How eco-friendly is your website?
It’s not something I see often discussed in the world of digital publishing, but every website, every web page, has its own carbon footprint, and how many people visit that page increases its size.
The average size of a web page has increased from 468 KB in 2010 to over 2 MB today, and these larger web pages have impacted our carbon footprint negatively. The carbon footprint that our devices, the internet, and any supporting measures generate equates to roughly 3.7% of global greenhouse gas emissions; for perspective, the airline industry contributes a similar amount.
The sum of transfer size kilobytes of all resources requested by page from Nov. 15, 2020 to Mar. 1, 2023. This is from a sample size of 12.9 million desktop URLs and 16.6 million mobile URLs.
The Eco-Friendly Web Alliance recommends each web page to only emit roughly 1g of CO2 per pageview. Using site speed tools, like Ezoic’s Leap, provide site speed features that reduce the size of your web pages. This not only means a reduction in carbon emissions but also a faster site.
How much carbon emissions come from the internet?
The world-wide web consumes 416.2TWh (terawatt-hour) per year. To put that into perspective, 1TWh is equal to outputting one trillion watts, which is large enough to generate energy for entire countries. In the US, data centers account for 2% of electricity use. While many of these data centers are operated using renewable energy, there are still parts of the world where data centers are widely powered by fossil fuels.
Each web page has its own carbon footprint. There are varying numbers that quantify the effect of websites on the environment, but the CO2 emission rate is anywhere from 0.5g to 4.61g of CO2 for every page view (2.555g if we want to land somewhere in the middle). This translates to over 306 kg of CO2 per year, or 675 lbs, for a website with 10,000 monthly pageviews.
According to the Environmental Protection Agency, electric power produces 25% of greenhouse gasses in the US. While greenhouse gasses have been in decline since the mid-2000s, there was a recent uptick in 2021.
Currently, there are roughly 203,400,000 active websites on the internet. While certainly not every website is reaching 10,000 pageviews per month, for argument’s sake, let’s say each of those 203 million sites receives 5,000 pageviews per month; this would mean each website creates over 153 kg of CO2 per year, or 338 lbs.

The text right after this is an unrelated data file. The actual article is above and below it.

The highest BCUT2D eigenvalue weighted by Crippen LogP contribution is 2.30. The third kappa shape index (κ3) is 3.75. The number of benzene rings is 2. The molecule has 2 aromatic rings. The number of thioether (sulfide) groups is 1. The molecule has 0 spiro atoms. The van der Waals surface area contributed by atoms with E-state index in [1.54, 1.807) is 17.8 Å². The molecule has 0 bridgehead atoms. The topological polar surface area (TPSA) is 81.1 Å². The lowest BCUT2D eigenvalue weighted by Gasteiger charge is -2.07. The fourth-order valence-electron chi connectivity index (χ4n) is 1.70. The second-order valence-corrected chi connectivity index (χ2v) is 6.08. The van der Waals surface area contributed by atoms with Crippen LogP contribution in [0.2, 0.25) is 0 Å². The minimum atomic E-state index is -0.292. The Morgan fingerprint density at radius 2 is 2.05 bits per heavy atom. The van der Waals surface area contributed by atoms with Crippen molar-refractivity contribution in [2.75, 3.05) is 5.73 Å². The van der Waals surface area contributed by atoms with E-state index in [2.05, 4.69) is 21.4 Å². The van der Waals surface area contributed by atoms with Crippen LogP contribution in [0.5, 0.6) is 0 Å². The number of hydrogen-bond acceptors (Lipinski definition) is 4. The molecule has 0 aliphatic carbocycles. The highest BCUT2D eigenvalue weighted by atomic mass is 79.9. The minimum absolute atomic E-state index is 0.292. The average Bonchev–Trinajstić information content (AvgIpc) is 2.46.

Extrapolate that out, and we find that active websites on the internet generate 31,120,200,000 kg of CO2 per year (68,608,296,916 lbs, or 34,304,148 tons).
Internet usage has a wide variety of environmental effects. Besides greenhouse gasses, it also affects water and land footprints.
How does Leap help the environment?
Leap, Ezoic’s dynamic site speed tool, provides a suite of features that make your site load faster and pass Core Web Vitals. While there are many site speed tools to choose from, Leap includes them all in one bundle, making it easier and more financially efficient to have a fast website.
Having a website that loads faster is not only good for Core Web Vitals and user experience, it is also environmentally friendly. Sites that load faster consume less power, which means less CO2 emissions.
Images are perhaps the greater contributor to site speed issues and thus a larger carbon footprint. Reducing the number of images you use, as well as optimizing the images you do, can be more eco-friendly. Leap contains image optimization features that make your website faster while still retaining the quality of your images, including lazy loading, next-gen formats, and resizing images.
Webp and svg image files take up considerably less space and are easier to load.
Also, using Leap to turn on ‘Pre-connect Origins’ allows the browser to retrieve external resources (mostly URLs) and store them in the cache. Leap also provides a static asset cache policy, which stores files locally in the user’s browser. Both of these mean there are less calls to the origin server and less energy used.
How else can I make my site more environmentally friendly?
Using a green host, or a host that uses servers powered by renewable energy, can also have a major impact on how environmentally friendly your website is. Ezoic offers free hosting, using AWS servers, which are dedicated to using 100% renewable energy.
Additionally, using a CDN like Cloudflare reduces the amount of energy your website uses by storing versions of your site all around the globe rather than a request having to travel all the way to where you are; CDNs allow you to set caching policies, so you can determine how often specific pages of your website are updated.
64.4% of the world uses the internet and as this percentage grows, it is becoming increasingly more important to consider how our internet usage impacts the environment. Owning more eco-friendly websites is a step everyone can take to help that impact and continuing to implement best practices and place emphasis on their importance will make our future greener.
If you would like to check your web page carbon footprint, go to Website Carbon Calculator. They also have resources on designing sustainable websites.